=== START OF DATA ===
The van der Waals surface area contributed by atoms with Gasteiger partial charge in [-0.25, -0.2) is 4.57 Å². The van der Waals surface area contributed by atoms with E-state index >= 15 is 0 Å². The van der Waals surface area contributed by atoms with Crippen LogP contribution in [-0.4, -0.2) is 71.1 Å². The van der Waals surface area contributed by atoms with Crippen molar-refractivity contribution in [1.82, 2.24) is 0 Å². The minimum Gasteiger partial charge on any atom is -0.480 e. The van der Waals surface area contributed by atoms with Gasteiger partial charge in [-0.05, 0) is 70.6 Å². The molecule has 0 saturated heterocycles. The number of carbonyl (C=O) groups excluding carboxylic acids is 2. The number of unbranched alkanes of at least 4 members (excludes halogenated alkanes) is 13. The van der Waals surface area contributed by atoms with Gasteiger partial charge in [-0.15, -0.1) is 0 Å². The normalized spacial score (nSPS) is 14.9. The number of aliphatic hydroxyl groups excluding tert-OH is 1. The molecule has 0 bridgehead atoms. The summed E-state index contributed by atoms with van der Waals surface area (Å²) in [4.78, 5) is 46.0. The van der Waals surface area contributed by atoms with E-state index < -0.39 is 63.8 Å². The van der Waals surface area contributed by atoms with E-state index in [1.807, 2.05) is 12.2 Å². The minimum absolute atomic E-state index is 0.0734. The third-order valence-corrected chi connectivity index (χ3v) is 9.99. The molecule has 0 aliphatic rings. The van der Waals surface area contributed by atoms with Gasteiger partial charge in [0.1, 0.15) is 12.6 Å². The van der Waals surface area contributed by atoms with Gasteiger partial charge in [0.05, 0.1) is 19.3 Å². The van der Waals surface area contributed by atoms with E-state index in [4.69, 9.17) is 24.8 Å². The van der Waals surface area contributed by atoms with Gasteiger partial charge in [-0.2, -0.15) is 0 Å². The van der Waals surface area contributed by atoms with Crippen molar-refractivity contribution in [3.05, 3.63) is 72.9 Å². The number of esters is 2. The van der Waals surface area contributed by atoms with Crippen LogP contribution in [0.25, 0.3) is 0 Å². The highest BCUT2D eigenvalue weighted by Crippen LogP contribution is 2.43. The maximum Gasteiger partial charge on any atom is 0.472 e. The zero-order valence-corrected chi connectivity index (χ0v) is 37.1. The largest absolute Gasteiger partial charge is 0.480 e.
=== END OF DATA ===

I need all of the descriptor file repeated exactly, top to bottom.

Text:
The van der Waals surface area contributed by atoms with Gasteiger partial charge in [-0.25, -0.2) is 4.57 Å². The van der Waals surface area contributed by atoms with E-state index >= 15 is 0 Å². The van der Waals surface area contributed by atoms with Crippen LogP contribution in [-0.4, -0.2) is 71.1 Å². The van der Waals surface area contributed by atoms with Crippen molar-refractivity contribution in [1.82, 2.24) is 0 Å². The minimum Gasteiger partial charge on any atom is -0.480 e. The van der Waals surface area contributed by atoms with Gasteiger partial charge in [-0.05, 0) is 70.6 Å². The molecule has 0 saturated heterocycles. The number of carbonyl (C=O) groups excluding carboxylic acids is 2. The number of unbranched alkanes of at least 4 members (excludes halogenated alkanes) is 13. The van der Waals surface area contributed by atoms with Gasteiger partial charge in [-0.15, -0.1) is 0 Å². The normalized spacial score (nSPS) is 14.9. The number of aliphatic hydroxyl groups excluding tert-OH is 1. The molecule has 0 bridgehead atoms. The summed E-state index contributed by atoms with van der Waals surface area (Å²) in [4.78, 5) is 46.0. The van der Waals surface area contributed by atoms with E-state index < -0.39 is 63.8 Å². The van der Waals surface area contributed by atoms with E-state index in [1.807, 2.05) is 12.2 Å². The minimum absolute atomic E-state index is 0.0734. The third-order valence-corrected chi connectivity index (χ3v) is 9.99. The molecule has 0 aliphatic rings. The van der Waals surface area contributed by atoms with Gasteiger partial charge in [0.1, 0.15) is 12.6 Å². The van der Waals surface area contributed by atoms with Gasteiger partial charge in [0.05, 0.1) is 19.3 Å². The van der Waals surface area contributed by atoms with E-state index in [4.69, 9.17) is 24.8 Å². The van der Waals surface area contributed by atoms with Gasteiger partial charge in [-0.2, -0.15) is 0 Å². The van der Waals surface area contributed by atoms with Crippen molar-refractivity contribution in [3.05, 3.63) is 72.9 Å². The number of esters is 2. The van der Waals surface area contributed by atoms with Crippen LogP contribution in [0.25, 0.3) is 0 Å². The highest BCUT2D eigenvalue weighted by Crippen LogP contribution is 2.43. The maximum Gasteiger partial charge on any atom is 0.472 e. The zero-order valence-corrected chi connectivity index (χ0v) is 37.1. The largest absolute Gasteiger partial charge is 0.480 e.